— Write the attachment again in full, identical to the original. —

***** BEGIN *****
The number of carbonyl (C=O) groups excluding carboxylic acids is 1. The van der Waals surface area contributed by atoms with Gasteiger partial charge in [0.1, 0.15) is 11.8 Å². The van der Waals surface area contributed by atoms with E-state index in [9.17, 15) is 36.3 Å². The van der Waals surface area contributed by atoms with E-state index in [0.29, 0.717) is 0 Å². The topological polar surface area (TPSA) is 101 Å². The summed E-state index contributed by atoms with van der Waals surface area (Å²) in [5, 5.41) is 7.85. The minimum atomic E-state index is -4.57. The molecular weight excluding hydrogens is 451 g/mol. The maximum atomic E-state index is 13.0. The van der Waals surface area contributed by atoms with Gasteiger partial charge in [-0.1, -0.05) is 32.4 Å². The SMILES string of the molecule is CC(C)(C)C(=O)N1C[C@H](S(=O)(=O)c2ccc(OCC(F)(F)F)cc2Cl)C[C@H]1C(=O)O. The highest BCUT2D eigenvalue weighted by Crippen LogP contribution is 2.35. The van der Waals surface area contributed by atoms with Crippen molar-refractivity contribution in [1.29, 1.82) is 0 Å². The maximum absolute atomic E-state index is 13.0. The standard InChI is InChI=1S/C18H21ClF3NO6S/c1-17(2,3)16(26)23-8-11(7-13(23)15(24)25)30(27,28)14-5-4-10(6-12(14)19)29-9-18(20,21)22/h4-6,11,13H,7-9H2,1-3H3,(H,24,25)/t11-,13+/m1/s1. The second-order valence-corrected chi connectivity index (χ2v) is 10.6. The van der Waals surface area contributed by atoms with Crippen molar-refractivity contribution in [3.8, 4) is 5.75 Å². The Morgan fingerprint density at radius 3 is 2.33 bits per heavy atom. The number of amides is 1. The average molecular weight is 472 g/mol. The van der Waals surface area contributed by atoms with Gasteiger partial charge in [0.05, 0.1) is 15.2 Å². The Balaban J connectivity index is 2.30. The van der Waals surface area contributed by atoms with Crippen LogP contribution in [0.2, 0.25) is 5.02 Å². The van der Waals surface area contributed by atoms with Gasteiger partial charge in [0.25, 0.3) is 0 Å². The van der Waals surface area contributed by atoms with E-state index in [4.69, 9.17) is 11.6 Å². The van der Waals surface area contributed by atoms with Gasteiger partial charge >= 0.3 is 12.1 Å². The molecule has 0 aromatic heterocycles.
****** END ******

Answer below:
The number of carbonyl (C=O) groups excluding carboxylic acids is 1. The van der Waals surface area contributed by atoms with Gasteiger partial charge in [0.1, 0.15) is 11.8 Å². The van der Waals surface area contributed by atoms with E-state index in [9.17, 15) is 36.3 Å². The van der Waals surface area contributed by atoms with E-state index in [0.29, 0.717) is 0 Å². The topological polar surface area (TPSA) is 101 Å². The summed E-state index contributed by atoms with van der Waals surface area (Å²) in [5, 5.41) is 7.85. The minimum atomic E-state index is -4.57. The molecular weight excluding hydrogens is 451 g/mol. The maximum atomic E-state index is 13.0. The van der Waals surface area contributed by atoms with Gasteiger partial charge in [-0.1, -0.05) is 32.4 Å². The SMILES string of the molecule is CC(C)(C)C(=O)N1C[C@H](S(=O)(=O)c2ccc(OCC(F)(F)F)cc2Cl)C[C@H]1C(=O)O. The highest BCUT2D eigenvalue weighted by Crippen LogP contribution is 2.35. The van der Waals surface area contributed by atoms with Crippen molar-refractivity contribution in [1.29, 1.82) is 0 Å². The maximum absolute atomic E-state index is 13.0. The standard InChI is InChI=1S/C18H21ClF3NO6S/c1-17(2,3)16(26)23-8-11(7-13(23)15(24)25)30(27,28)14-5-4-10(6-12(14)19)29-9-18(20,21)22/h4-6,11,13H,7-9H2,1-3H3,(H,24,25)/t11-,13+/m1/s1. The second-order valence-corrected chi connectivity index (χ2v) is 10.6. The van der Waals surface area contributed by atoms with Crippen molar-refractivity contribution in [3.8, 4) is 5.75 Å². The Morgan fingerprint density at radius 3 is 2.33 bits per heavy atom. The number of amides is 1. The average molecular weight is 472 g/mol. The van der Waals surface area contributed by atoms with Gasteiger partial charge in [0.05, 0.1) is 15.2 Å². The Balaban J connectivity index is 2.30. The van der Waals surface area contributed by atoms with Crippen LogP contribution in [0.2, 0.25) is 5.02 Å². The van der Waals surface area contributed by atoms with Gasteiger partial charge in [0.25, 0.3) is 0 Å². The van der Waals surface area contributed by atoms with E-state index in [4.69, 9.17) is 11.6 Å². The van der Waals surface area contributed by atoms with Gasteiger partial charge >= 0.3 is 12.1 Å². The molecule has 0 aromatic heterocycles.